Church victim relief bill to ban loan-based donations

The bill to help victims of religious groups such as the Unification Church contains a provision ban donations borrowed money or when the funds are obtained by the sale of the family home.

The step is in response to horror stories of children of Unification Church members who lived in abject poverty due to large donations made by their parents.

The proposed measure will also cover donations by individuals to all corporations and organizations, not just religious organizations like the one officially known as the Family Federation for World Peace and Unification.

The bill was presented on November 18 by the Consumer Agency to civil servants at the general secretary level of six major political parties.

In addition, Prime Minister Fumio Kishida’s cabinet on the same day approved a bill to revise the Consumer Contracts Law and the National Center for Consumer Affairs Law of Japan to strengthen measures to deal with to shady “spiritual selling” techniques that prey on the fears of churchgoers.

The administration is seeking to push through all the measures in the current Diet session.

However, opposition lawmakers pushed for tougher measures, and ruling Liberal Democratic Party officials were already conceding that the extraordinary session would likely have to be extended beyond its scheduled end on Dec. 10.

The opposition wants a provision that limits donations that could be made to religious organizations.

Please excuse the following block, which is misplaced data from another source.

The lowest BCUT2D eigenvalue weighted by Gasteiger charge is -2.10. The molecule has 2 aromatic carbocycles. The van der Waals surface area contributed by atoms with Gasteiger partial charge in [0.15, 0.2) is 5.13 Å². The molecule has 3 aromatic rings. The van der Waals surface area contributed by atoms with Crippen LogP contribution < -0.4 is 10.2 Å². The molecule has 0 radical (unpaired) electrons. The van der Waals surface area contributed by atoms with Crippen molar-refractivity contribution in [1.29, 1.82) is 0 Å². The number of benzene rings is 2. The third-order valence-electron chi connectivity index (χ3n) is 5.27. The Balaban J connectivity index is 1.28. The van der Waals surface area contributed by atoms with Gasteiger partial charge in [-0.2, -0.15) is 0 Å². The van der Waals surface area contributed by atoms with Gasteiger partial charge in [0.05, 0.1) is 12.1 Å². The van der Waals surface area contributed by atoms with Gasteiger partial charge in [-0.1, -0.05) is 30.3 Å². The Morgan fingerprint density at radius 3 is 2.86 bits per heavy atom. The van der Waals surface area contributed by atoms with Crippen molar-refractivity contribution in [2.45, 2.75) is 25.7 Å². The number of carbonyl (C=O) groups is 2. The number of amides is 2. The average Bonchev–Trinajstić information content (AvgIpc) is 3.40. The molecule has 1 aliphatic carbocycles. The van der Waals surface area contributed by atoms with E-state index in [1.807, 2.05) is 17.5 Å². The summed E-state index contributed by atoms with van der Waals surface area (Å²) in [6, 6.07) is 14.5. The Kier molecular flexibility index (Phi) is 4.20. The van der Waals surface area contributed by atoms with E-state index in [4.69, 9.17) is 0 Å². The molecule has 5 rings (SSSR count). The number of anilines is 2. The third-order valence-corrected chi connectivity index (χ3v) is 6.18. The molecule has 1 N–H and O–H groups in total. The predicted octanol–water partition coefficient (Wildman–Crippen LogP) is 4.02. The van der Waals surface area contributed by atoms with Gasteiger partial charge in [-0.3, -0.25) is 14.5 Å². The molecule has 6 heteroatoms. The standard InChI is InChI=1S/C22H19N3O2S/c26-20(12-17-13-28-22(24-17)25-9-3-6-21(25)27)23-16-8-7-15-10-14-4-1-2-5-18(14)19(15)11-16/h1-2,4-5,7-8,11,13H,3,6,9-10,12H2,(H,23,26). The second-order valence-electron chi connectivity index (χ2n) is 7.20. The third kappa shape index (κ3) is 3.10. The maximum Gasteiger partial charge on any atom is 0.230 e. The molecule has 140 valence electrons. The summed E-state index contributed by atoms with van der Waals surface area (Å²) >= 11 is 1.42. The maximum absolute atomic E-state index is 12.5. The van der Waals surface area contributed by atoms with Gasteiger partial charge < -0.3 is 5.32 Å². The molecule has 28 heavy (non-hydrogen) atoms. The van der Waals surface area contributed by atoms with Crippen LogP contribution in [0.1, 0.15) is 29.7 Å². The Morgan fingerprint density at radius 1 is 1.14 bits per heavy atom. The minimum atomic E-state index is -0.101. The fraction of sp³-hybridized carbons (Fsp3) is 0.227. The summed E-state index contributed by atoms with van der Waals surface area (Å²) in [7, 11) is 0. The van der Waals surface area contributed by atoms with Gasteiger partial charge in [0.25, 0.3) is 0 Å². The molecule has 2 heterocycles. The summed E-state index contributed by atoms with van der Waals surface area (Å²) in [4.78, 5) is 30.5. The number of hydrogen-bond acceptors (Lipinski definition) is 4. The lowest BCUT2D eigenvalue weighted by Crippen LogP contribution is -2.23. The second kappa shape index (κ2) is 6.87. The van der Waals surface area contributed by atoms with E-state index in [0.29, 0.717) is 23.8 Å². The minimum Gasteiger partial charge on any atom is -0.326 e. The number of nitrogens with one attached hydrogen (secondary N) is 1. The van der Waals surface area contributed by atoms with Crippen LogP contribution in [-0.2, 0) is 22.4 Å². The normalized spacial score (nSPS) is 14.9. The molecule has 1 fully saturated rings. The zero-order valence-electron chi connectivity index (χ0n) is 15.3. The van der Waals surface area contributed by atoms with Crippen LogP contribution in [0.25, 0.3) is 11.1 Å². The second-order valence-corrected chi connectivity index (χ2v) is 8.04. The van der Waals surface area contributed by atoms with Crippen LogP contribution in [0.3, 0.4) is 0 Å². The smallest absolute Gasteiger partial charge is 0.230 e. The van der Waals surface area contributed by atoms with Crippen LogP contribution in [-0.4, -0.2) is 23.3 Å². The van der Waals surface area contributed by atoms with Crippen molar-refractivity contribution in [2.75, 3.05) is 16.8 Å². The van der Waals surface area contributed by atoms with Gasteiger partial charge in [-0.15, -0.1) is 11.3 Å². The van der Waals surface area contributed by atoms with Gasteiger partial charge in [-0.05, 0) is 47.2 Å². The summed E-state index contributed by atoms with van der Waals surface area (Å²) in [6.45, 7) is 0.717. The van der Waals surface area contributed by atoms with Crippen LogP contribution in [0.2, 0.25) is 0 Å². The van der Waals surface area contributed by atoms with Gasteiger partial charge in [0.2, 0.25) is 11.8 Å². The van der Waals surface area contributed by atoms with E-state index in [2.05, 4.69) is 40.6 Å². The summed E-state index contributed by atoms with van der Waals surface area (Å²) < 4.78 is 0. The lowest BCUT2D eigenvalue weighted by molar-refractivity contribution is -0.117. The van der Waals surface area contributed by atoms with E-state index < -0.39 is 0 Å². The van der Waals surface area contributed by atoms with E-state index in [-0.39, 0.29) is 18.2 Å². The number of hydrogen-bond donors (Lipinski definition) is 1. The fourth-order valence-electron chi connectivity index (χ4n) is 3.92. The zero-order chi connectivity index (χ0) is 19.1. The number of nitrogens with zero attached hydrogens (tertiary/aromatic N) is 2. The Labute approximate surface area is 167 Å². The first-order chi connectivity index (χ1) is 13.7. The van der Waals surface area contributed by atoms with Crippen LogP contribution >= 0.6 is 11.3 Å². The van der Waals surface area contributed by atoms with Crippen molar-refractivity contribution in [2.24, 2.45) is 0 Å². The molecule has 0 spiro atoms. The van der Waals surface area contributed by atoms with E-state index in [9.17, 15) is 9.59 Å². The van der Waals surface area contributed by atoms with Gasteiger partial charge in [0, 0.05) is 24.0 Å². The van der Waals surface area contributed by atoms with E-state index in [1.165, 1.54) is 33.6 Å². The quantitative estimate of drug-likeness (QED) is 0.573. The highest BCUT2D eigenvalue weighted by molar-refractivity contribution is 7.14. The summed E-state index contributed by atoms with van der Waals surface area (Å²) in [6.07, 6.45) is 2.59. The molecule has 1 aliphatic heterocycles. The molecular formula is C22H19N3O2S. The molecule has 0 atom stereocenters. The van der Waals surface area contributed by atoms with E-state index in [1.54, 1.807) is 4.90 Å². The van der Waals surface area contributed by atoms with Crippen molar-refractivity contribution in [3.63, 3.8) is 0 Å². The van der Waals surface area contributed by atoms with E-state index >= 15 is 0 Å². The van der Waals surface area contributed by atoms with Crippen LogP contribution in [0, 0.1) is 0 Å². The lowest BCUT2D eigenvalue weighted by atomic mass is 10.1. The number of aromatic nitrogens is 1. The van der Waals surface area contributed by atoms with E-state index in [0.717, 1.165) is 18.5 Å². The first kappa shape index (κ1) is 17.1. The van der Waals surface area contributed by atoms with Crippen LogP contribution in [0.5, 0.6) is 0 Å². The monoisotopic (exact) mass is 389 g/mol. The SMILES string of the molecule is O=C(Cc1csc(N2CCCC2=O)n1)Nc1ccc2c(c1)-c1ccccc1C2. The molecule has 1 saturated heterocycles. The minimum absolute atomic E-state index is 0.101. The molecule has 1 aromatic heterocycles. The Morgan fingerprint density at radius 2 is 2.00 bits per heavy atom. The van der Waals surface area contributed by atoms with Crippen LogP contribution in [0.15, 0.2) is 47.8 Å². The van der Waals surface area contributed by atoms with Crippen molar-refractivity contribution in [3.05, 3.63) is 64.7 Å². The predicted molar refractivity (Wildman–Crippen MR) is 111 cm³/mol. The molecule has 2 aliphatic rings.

But the coalition’s junior partner, the Komeito, remains opposed to setting a ceiling because its main supporter, the Soka Gakkai, is a religious organization.

Komeito officials presented a compromise proposal to ban donations of funds acquired through the sale of houses and buildings.

The legislation also includes provisions allowing dependent children and spouses to rescind donations made to the church by family members to preserve their right to be supported by the parent or spouse.

The proposal sets out six examples of acts of soliciting donations that would be prohibited, such as demanding donations or purchases to ward off bad luck or misfortune, or refusing to let a potential donor go home.

The provision allowing children and a spouse to cancel donations was included due to concerns that members brainwashed by a religious organization were unlikely to realize their actions were causing financial hardship to family members. and would not seek to rescind the donations themselves.

The legislation would also strengthen the power of administrative agencies to issue recommendations or orders to companies found guilty of unlawful solicitations on multiple occasions. Criminal penalties would be imposed on companies that ignored the orders.

(This article was written by Mihoko Terada and Hiroki Koizumi.)

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